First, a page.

#104) Remembering Hendu

Why couldn’t he have just struck out?

On October 12th, 1986 in Anaheim, Dave Henderson was batting with two outs in the top of the ninth inning, 2-2 count, one runner on base, the Red Sox trailing the Angels, 5-4. It was the fifth game of the American League Championship Series with the Angels leading the best-of-seven set, three games to one. All Henderson had to do was swing at Donnie Moore’s next pitch and miss it, or perhaps tap a grounder to third baseman Doug DeCinces or shortstop Dick Schofield for an easy out.

The man responsible for one of baseball’s most famous home runs died from a heart attack yesterday at age 57. Henderson’s home run not only made the 1986 A.L.C.S. historic but it paved the way for an equally famous (or infamous, depending on your point of view) 1986 World Series against the New York Mets. In the sixth game, Henderson’s home run gave the Red Sox a short-lived lead in the 10th inning.

As a Red Sox fan and an admitted baseball geek, I can’t help but find the circumstances leading up to and following Henderson’s at-bat against Moore to be fascinating. Henderson, who had arrived in a quiet mid-season trade with Seattle, was a replacement in Game 5 for veteran Tony Armas, who’d been injured. With the Red Sox leading 2-1, Henderson tipped a Bobby Grich fly ball over the fence for a home run, appearing to be the latest victim of the “Curse of the Bambino.” In the ninth inning, Henderson came to the plate with a chance to redeem himself–Boston’s last chance.

Sadly, for Angels pitcher Donnie Moore, the loss proved to be the beginning of the end of his career. Worse still, Moore battled alcoholism and depression and following his release from baseball in 1989, shot his wife before turning the gun on himself. Unfortunately for Boston, the victory would merely prove the adage that if the Red Sox win today, that’s because it will hurt more for them to lose tomorrow. Boston scapegoat Bill Buckner would endure years of ridicule and harassment by fans,  causing him and his family to move to Idaho.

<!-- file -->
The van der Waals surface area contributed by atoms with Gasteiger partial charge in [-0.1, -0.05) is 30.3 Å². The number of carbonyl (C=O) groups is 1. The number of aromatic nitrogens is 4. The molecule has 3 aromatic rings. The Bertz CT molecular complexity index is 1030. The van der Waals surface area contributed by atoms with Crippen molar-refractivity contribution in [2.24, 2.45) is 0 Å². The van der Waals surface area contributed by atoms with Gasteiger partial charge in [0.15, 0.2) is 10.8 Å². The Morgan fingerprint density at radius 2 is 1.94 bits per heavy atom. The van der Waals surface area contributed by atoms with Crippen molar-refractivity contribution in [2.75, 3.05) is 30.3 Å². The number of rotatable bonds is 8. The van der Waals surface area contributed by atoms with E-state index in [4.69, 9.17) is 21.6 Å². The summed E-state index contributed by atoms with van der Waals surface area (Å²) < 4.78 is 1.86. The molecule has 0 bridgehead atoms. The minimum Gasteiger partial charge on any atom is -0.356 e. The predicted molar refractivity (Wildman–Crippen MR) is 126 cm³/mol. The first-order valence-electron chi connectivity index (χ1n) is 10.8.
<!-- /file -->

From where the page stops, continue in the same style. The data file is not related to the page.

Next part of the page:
All that trouble because Henderson didn’t strike out.

But it’s another example of how America’s Pastime can teach us–even those who don’t care about the game. We’ve all had our backs to the wall, perhaps burdened as Hendu was by the memory of a recent mistake, surrounded by people just waiting for us to fail. No, the act of swinging at a ball and hitting it out of a stadium doesn’t change humanity, but it did galvanize a city and still inspires memories almost thirty years later.

Henderson would continue his post season success in Oakland, leading the Athletics to three consecutive World Series appearances, including a championship in 1989, before retiring in 1994. He later became a color commentator for the Seattle Mariners and continued to make his home in the Seattle area until his death.

While Henderson is most famous for his post season heroics, he’s also remembered as a positive team player who enjoyed interacting with the fans. Former Oakland teammate Terry Steinbach said, “People talk about all the big hits and the World Series, but to me, it was that great attitude he brought every day. He would instantly pick you up, put you in the right frame of mind, get you going.” Rich Gedman, the Boston catcher who was on base when Henderson hit the homer off Moore, said, “Go back and look at every picture of him. He always had a smile on his face.”

 

 

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